Final thought: You’re thinking, “This is silly, why isn’t a bench on there?” Well, if you can’t stick to the basics at home, regularly, then why buy a bunch of bulky equipment you won’t use? A couple of bands can be tossed in a closet. Also, at this moment, most racks and heavier weights are hard to order. If you really want a barbell set up, you’re probably best off buying a squat rack (with safeties) and removable bench. If you want to Olympic lift, make sure you have the space and proper setup.

As always, if you have questions, please email me at strengthinprogress @ or join below.

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Should You Work Out with a Buddy?

Does one person have more of a drive than the other? Sure, it can be great to have someone who is more dedicated at first, as an accountability buddy. But you want the same level of respect for the work. If you’re both there to have fun and goof around, OK. If one person is really anxious, the other might pick up on that energy.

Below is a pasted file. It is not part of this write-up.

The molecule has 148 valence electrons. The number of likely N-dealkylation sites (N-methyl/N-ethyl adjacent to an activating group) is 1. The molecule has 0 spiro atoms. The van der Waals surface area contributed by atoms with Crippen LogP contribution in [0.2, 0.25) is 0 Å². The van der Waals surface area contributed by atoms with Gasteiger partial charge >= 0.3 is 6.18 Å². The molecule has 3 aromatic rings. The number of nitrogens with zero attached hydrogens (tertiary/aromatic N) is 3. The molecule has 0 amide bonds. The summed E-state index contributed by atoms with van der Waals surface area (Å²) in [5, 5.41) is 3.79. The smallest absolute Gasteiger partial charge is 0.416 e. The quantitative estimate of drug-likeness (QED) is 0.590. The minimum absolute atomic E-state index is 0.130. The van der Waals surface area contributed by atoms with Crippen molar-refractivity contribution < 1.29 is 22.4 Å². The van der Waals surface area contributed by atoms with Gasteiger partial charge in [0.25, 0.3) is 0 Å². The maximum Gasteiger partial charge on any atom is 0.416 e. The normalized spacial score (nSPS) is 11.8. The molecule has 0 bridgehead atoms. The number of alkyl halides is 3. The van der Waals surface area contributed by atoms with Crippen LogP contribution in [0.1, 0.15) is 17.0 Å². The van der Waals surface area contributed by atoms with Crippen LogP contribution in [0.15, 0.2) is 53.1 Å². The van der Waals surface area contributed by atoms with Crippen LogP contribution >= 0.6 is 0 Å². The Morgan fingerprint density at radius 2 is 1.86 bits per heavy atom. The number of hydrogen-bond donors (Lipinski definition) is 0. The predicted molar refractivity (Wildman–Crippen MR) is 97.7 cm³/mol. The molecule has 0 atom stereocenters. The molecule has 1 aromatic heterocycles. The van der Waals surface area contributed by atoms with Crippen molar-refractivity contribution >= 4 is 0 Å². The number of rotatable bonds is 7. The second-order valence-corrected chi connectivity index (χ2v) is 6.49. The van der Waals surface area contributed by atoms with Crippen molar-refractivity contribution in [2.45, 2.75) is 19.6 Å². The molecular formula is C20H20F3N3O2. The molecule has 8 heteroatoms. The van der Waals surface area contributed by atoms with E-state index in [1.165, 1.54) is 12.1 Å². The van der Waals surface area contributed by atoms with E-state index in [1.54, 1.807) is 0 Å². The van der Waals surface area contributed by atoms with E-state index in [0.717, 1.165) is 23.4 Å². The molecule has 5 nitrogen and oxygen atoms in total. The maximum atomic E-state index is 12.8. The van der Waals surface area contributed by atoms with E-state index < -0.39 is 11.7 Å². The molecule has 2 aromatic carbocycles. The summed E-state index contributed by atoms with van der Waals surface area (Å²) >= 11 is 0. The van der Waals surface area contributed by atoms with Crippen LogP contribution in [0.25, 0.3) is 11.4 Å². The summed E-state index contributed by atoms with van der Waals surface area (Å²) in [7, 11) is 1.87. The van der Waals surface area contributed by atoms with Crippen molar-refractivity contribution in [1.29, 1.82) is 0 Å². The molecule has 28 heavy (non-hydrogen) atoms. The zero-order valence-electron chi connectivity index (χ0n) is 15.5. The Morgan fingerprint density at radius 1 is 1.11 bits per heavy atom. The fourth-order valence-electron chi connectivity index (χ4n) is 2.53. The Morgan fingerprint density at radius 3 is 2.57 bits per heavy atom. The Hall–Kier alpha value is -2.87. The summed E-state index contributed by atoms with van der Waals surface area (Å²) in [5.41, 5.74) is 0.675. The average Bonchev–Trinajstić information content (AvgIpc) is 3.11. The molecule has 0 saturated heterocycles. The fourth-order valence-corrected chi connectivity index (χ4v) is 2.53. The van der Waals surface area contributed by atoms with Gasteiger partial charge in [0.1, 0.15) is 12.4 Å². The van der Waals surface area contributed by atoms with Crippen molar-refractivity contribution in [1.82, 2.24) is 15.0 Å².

women comparing yoga mats
Photo by Elly Fairytale on

Fill out this buddy checklist to see if you’re on the same page:

  1. How much of the session is spent chatting/goofing around versus working out?

  2. Will you both be on time and able to commit to a schedule or will you need to frequently adjust last minute?

  3. What happens when someone has to cancel?

    • Here, I like the little-used bet “no show pays…unless they make up the workout on their own.” Careful though, once someone gets in the hole too far it’s just another excuse to give up.

  4. Do you have similar goals?

    • Do you understand the differences between working to increase general fitness?

  5. Do you have the patience to work with other people?

    • If someone is going at a slower pace, are you going to get all huffy? Will you get frustrated if someone is doing a “more cool” move than you?

  6. Are you at similar pain levels?

    • Honestly, it’s almost more fun working with a newbie and someone who is more fit. But if there’s pain involved, that takes a lot of attention at first. The group might want the newbies to have a few private sessions or more of an intro class at first. 

  7. Are you going to be comfortable sweating, struggling, and sometimes failing in a group, as well as succeeding?

If any of these questions made you re-think your buddy system plan, let me make some recommendations: